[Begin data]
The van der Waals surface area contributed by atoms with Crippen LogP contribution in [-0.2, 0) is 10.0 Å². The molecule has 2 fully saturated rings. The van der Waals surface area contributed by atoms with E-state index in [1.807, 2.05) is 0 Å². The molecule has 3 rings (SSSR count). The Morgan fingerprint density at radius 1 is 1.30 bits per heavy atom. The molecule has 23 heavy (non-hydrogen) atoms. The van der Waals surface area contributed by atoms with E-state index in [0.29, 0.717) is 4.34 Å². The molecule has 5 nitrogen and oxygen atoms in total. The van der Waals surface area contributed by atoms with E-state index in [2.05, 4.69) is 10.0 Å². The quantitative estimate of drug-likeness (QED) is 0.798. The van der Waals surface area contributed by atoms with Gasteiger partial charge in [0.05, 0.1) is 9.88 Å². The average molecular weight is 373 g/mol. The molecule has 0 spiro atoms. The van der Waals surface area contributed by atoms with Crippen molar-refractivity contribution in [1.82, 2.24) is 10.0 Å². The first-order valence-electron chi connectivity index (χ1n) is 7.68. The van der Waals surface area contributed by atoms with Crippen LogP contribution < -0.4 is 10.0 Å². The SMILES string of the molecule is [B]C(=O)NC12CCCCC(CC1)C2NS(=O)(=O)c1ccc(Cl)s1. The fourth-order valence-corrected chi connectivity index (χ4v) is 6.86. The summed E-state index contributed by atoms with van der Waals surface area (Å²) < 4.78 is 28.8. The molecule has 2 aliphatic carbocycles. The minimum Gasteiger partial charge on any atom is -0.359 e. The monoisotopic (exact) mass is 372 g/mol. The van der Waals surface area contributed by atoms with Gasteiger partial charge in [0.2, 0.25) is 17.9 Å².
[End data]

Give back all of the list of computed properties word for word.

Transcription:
The van der Waals surface area contributed by atoms with Crippen LogP contribution in [-0.2, 0) is 10.0 Å². The molecule has 2 fully saturated rings. The van der Waals surface area contributed by atoms with E-state index in [1.807, 2.05) is 0 Å². The molecule has 3 rings (SSSR count). The Morgan fingerprint density at radius 1 is 1.30 bits per heavy atom. The molecule has 23 heavy (non-hydrogen) atoms. The van der Waals surface area contributed by atoms with E-state index in [0.29, 0.717) is 4.34 Å². The molecule has 5 nitrogen and oxygen atoms in total. The van der Waals surface area contributed by atoms with E-state index in [2.05, 4.69) is 10.0 Å². The quantitative estimate of drug-likeness (QED) is 0.798. The van der Waals surface area contributed by atoms with Gasteiger partial charge in [0.05, 0.1) is 9.88 Å². The average molecular weight is 373 g/mol. The molecule has 0 spiro atoms. The van der Waals surface area contributed by atoms with Crippen molar-refractivity contribution in [1.82, 2.24) is 10.0 Å². The first-order valence-electron chi connectivity index (χ1n) is 7.68. The van der Waals surface area contributed by atoms with Crippen LogP contribution < -0.4 is 10.0 Å². The SMILES string of the molecule is [B]C(=O)NC12CCCCC(CC1)C2NS(=O)(=O)c1ccc(Cl)s1. The fourth-order valence-corrected chi connectivity index (χ4v) is 6.86. The summed E-state index contributed by atoms with van der Waals surface area (Å²) < 4.78 is 28.8. The molecule has 2 aliphatic carbocycles. The minimum Gasteiger partial charge on any atom is -0.359 e. The monoisotopic (exact) mass is 372 g/mol. The van der Waals surface area contributed by atoms with Gasteiger partial charge in [0.2, 0.25) is 17.9 Å².